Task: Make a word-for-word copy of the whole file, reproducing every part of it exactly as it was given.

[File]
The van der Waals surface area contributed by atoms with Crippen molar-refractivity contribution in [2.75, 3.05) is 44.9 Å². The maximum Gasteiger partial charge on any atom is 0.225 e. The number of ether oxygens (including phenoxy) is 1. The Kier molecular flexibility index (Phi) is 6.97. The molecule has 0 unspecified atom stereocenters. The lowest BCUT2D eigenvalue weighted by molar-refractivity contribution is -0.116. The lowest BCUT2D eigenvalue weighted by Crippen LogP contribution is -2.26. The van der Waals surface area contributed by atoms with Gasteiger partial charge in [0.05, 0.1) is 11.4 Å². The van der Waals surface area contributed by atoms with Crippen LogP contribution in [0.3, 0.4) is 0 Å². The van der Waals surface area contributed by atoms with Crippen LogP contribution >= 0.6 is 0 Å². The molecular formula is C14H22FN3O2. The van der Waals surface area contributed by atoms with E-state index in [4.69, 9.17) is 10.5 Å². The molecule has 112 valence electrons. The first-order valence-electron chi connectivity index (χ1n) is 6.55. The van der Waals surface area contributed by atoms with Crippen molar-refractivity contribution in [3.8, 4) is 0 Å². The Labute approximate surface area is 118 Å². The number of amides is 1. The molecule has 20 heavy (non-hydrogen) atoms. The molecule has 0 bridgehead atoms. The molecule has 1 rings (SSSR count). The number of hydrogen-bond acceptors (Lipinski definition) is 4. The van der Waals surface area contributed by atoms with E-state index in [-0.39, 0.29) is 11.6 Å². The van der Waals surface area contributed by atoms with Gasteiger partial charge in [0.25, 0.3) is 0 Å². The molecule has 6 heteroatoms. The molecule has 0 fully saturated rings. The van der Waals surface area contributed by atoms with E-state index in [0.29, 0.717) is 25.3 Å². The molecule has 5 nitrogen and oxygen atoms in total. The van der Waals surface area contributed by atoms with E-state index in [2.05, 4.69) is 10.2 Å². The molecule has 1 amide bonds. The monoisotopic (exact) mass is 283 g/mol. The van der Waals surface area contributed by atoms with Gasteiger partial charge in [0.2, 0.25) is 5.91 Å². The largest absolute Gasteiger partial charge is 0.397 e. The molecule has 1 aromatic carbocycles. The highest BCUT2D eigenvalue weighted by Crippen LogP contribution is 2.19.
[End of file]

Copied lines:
The van der Waals surface area contributed by atoms with Crippen molar-refractivity contribution in [2.75, 3.05) is 44.9 Å². The maximum Gasteiger partial charge on any atom is 0.225 e. The number of ether oxygens (including phenoxy) is 1. The Kier molecular flexibility index (Phi) is 6.97. The molecule has 0 unspecified atom stereocenters. The lowest BCUT2D eigenvalue weighted by molar-refractivity contribution is -0.116. The lowest BCUT2D eigenvalue weighted by Crippen LogP contribution is -2.26. The van der Waals surface area contributed by atoms with Gasteiger partial charge in [0.05, 0.1) is 11.4 Å². The van der Waals surface area contributed by atoms with Crippen LogP contribution in [0.3, 0.4) is 0 Å². The van der Waals surface area contributed by atoms with Crippen LogP contribution >= 0.6 is 0 Å². The molecular formula is C14H22FN3O2. The van der Waals surface area contributed by atoms with E-state index in [4.69, 9.17) is 10.5 Å². The molecule has 112 valence electrons. The first-order valence-electron chi connectivity index (χ1n) is 6.55. The van der Waals surface area contributed by atoms with Crippen molar-refractivity contribution in [3.8, 4) is 0 Å². The Labute approximate surface area is 118 Å². The number of amides is 1. The molecule has 20 heavy (non-hydrogen) atoms. The molecule has 0 bridgehead atoms. The molecule has 1 rings (SSSR count). The number of hydrogen-bond acceptors (Lipinski definition) is 4. The van der Waals surface area contributed by atoms with E-state index in [-0.39, 0.29) is 11.6 Å². The van der Waals surface area contributed by atoms with Gasteiger partial charge in [0.25, 0.3) is 0 Å². The molecule has 6 heteroatoms. The molecule has 0 fully saturated rings. The van der Waals surface area contributed by atoms with E-state index in [0.29, 0.717) is 25.3 Å². The molecule has 5 nitrogen and oxygen atoms in total. The van der Waals surface area contributed by atoms with E-state index in [2.05, 4.69) is 10.2 Å². The molecule has 1 amide bonds. The monoisotopic (exact) mass is 283 g/mol. The van der Waals surface area contributed by atoms with Gasteiger partial charge in [0.2, 0.25) is 5.91 Å². The largest absolute Gasteiger partial charge is 0.397 e. The molecule has 1 aromatic carbocycles. The highest BCUT2D eigenvalue weighted by Crippen LogP contribution is 2.19.